Most people don’t think about their water heaters until there’s a problem or they run out of hot water. If that happens in the next few months, you should be aware of new federal regulations that require water heaters to be more energy efficient. While this may be good for your wallet, it could make choosing a new water heater a bit confusing. Here are the details.
As of April 16, water heaters must comply with new Department of Energy efficiency standards. The water heaters used in most homes won’t seem that different and will get a modest boost in efficiency, according to the American Council for an Energy-Efficient Economy. But larger units — those 55 gallons or more — will need to shift to new technologies to achieve the efficiency gains. Doing so can cut utility bills by 25 to 50 percent depending on the technology used.
While this may seem like a bit of governmental gobbledygook, it’s good news for homeowners because water heating amounts to nearly 20 percent of a home’s energy costs. The new standards apply to gas (50 percent of U.S. households), electric (41 percent), and oil residential tank water heaters. Most tankless water heaters already meet efficiency standards.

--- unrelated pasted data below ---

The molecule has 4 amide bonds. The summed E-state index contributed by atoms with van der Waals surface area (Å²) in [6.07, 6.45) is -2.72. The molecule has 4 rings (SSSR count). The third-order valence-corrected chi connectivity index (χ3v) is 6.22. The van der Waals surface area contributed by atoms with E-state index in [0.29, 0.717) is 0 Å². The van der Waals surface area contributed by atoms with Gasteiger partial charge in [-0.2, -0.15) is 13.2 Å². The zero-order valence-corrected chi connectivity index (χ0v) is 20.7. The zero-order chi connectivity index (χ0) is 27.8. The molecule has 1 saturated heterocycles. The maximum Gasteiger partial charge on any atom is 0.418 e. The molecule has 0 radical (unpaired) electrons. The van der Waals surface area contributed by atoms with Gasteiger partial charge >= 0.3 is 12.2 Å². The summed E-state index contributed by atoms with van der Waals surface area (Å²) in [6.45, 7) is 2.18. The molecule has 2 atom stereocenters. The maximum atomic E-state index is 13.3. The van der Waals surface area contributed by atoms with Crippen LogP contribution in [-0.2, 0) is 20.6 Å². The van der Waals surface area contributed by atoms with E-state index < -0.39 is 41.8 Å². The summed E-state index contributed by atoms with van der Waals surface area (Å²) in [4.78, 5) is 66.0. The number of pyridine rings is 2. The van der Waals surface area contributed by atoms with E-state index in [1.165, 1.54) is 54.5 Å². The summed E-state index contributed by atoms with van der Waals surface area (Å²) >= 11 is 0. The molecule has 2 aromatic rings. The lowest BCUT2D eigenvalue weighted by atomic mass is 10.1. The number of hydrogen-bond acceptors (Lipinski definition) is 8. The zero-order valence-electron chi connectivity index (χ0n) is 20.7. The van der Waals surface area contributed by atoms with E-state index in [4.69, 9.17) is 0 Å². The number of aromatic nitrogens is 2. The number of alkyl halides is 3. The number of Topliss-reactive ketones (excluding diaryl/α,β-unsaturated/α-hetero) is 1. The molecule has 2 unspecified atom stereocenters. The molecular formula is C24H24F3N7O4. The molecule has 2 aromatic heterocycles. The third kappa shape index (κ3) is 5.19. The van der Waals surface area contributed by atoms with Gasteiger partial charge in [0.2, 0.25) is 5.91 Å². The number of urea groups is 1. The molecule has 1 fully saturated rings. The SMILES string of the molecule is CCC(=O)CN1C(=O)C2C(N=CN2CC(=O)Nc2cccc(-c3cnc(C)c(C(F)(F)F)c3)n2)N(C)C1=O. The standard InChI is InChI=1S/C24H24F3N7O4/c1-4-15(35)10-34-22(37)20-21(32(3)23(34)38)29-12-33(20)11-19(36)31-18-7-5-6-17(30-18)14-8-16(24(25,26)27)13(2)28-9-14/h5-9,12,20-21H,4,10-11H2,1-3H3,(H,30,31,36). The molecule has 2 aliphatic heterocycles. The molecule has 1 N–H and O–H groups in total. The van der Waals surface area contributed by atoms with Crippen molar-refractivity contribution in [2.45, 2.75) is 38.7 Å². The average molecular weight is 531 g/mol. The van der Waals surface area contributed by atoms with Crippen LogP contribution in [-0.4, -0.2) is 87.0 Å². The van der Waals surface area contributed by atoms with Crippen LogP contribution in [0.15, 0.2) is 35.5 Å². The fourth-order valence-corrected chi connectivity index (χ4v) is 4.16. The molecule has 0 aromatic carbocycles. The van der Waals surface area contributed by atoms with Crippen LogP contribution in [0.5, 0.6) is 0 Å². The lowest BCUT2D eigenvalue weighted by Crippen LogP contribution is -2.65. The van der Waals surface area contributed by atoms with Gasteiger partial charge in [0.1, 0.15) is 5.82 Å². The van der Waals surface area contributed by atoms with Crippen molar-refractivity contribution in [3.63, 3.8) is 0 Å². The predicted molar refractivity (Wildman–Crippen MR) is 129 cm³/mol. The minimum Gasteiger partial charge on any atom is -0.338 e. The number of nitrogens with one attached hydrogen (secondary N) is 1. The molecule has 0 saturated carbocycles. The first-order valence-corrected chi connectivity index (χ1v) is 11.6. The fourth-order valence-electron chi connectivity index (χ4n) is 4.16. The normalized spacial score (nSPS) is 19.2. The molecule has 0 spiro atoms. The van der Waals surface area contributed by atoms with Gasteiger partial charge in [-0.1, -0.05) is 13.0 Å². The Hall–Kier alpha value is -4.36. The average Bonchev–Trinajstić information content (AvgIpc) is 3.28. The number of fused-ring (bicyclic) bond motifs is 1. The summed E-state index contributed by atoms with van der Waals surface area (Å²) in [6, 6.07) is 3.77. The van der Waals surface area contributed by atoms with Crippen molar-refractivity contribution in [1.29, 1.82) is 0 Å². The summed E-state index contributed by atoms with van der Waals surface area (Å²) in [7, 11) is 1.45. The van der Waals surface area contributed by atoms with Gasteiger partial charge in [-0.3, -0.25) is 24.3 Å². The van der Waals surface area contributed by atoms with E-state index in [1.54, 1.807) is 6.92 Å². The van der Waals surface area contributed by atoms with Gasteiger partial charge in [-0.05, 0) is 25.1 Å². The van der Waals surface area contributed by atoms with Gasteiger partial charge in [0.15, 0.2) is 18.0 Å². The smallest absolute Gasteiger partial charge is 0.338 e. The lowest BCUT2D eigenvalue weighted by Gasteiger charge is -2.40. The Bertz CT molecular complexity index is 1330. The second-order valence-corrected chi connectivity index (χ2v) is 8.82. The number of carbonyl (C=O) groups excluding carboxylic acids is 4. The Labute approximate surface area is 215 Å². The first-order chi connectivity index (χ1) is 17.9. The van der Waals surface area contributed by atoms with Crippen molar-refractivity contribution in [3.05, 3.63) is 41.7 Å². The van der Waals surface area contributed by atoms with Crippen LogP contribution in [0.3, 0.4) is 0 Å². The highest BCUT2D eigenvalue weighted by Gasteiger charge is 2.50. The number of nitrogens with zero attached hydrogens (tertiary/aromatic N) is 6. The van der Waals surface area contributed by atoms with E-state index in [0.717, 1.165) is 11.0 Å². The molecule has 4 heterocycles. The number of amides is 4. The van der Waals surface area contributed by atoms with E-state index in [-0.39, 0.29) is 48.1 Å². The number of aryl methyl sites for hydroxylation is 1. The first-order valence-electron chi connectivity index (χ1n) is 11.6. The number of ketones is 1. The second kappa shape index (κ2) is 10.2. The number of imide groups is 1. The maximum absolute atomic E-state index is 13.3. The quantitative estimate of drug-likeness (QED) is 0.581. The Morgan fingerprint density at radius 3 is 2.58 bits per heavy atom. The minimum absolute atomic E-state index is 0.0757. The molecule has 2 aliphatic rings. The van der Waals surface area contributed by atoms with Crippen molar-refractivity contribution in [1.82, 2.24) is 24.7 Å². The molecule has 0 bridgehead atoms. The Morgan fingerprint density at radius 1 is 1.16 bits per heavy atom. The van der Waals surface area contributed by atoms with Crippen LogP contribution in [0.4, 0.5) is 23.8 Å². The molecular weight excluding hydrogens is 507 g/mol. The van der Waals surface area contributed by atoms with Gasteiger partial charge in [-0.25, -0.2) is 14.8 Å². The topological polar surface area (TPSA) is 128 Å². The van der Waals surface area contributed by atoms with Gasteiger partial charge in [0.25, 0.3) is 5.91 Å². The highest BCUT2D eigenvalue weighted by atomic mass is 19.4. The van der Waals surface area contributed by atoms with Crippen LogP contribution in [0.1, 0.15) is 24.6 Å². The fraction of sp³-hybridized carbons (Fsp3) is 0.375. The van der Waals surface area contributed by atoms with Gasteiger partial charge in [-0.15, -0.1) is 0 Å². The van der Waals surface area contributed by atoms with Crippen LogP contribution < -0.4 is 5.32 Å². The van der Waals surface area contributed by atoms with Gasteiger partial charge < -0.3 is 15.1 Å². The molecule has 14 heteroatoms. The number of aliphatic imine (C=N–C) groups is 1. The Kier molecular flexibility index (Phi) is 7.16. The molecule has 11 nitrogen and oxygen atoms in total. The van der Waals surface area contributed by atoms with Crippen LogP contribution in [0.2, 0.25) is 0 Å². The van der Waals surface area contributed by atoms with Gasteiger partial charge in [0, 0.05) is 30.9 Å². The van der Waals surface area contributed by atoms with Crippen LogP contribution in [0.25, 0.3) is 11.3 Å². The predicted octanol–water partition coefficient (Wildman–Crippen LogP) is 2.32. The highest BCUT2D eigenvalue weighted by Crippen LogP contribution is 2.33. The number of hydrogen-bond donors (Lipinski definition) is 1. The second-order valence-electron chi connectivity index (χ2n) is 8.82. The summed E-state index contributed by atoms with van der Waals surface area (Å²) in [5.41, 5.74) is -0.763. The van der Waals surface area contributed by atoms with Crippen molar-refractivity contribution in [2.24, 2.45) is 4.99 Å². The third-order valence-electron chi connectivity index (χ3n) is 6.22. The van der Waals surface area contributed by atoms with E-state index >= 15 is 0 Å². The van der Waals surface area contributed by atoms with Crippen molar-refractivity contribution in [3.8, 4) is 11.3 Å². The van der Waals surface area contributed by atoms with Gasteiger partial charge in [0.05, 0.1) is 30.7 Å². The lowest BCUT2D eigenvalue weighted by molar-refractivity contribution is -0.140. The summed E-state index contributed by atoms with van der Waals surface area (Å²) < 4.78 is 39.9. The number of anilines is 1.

The typical home has a water heater that holds 55 gallons of water or less. For such units, the new standards will increase efficiency by an average of 4 percent. According to the ACEEE, water heaters that comply with the new standards are already on the market, including models from A.O. Smith,Bradford White, and Rheem.
Water heaters that hold 55 gallons or more will see bigger efficiency gains. But this is where it may get a little confusing since to attain those gains the larger water heaters will need to use technologies that are less familiar to consumers including electric heat pump and gas condensing technology. Also known as hybrid waters, heat pump water heaters transfer heat from the surrounding air to the water. The ACEEE says that condensing water heaters are designed to reclaim escaping heat by cooling exhaust gases below 140 degrees F, where water vapor in the exhaust condenses into water.
So what does this mean for homeowners? Simply put, if you’re replacing a water heater that holds less than 55 gallons, the new one may be an inch or two larger and can likely be placed where the old one was unless it was in a very tight spot such as a closet. But if you’re replacing a larger water heater, you’ll have to do your homework as the new units may need more space. Before making a purchase, consult your plumber or contractor.
For more information, check the websites of the ACEEE and the DOE as well as the manufacturer of the water heater you are considering. And for more information on water heaters, check Consumer Reports’ water heater buying guide.
– Mary H.J. Farrell (@mhjfarrell on Twitter)